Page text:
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What makes Georgia European and what can it bring to Europe? This was one of the topics discussed at the event of the Center for European Studies, which was also attended by several ambassadors accredited to Hungary.

The main topic of the discussion was the prospects and opportunities for Georgia's accession to the European Union. 

Georgia received the European Commission's recommendation for candidate status on 8 November, and a decision on whether to grant it must be taken in Brussels by 15 December, while Georgia must fulfill the 9-point criteria in the meantime. 

Archil Karaulashvili, Director General of the EU Integration Department of the Ministry of Foreign Affairs of Georgia, stressed that accession is not just about geography, its citizens are Europeans and history backs them up. Moreover, Georgia's potential would contribute to the diversification of the European market and would also promote the spread of democracy in a fragile region where Russia remains present, including in the two breakaway and occupied territories in the north of Georgia.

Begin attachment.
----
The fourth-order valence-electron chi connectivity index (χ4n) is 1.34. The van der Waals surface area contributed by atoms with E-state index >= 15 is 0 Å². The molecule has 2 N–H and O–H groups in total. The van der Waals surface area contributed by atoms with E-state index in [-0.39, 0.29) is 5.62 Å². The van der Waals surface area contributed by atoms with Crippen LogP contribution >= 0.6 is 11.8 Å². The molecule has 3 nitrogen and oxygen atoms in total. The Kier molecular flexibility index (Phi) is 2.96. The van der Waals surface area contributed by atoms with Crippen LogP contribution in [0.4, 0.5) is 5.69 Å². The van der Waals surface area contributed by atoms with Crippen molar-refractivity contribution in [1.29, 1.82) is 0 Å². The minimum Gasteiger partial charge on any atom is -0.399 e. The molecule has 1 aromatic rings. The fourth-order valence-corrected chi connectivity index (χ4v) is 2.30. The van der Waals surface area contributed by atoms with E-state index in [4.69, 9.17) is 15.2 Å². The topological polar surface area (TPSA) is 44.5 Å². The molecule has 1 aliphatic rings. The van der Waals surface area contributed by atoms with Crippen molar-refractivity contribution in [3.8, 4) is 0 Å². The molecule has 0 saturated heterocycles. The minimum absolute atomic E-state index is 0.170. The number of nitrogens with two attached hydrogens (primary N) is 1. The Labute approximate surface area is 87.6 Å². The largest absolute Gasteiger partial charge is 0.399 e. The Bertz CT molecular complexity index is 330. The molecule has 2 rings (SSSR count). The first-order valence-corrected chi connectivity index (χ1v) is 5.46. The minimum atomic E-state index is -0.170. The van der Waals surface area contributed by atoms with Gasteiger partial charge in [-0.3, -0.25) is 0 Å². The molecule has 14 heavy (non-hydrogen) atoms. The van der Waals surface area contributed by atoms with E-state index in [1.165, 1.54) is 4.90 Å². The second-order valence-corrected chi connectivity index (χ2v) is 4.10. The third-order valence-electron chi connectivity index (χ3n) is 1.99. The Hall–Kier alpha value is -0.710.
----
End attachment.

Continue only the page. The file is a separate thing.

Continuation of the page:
Although Georgia has not established diplomatic relations with Russia for years, minor armed conflicts continue to occur on the borders of the occupied territories. Will Georgia's accession to the EU affect the position of the breakaway territories? If so, in what direction and when will the integration of the Caucasus state take place?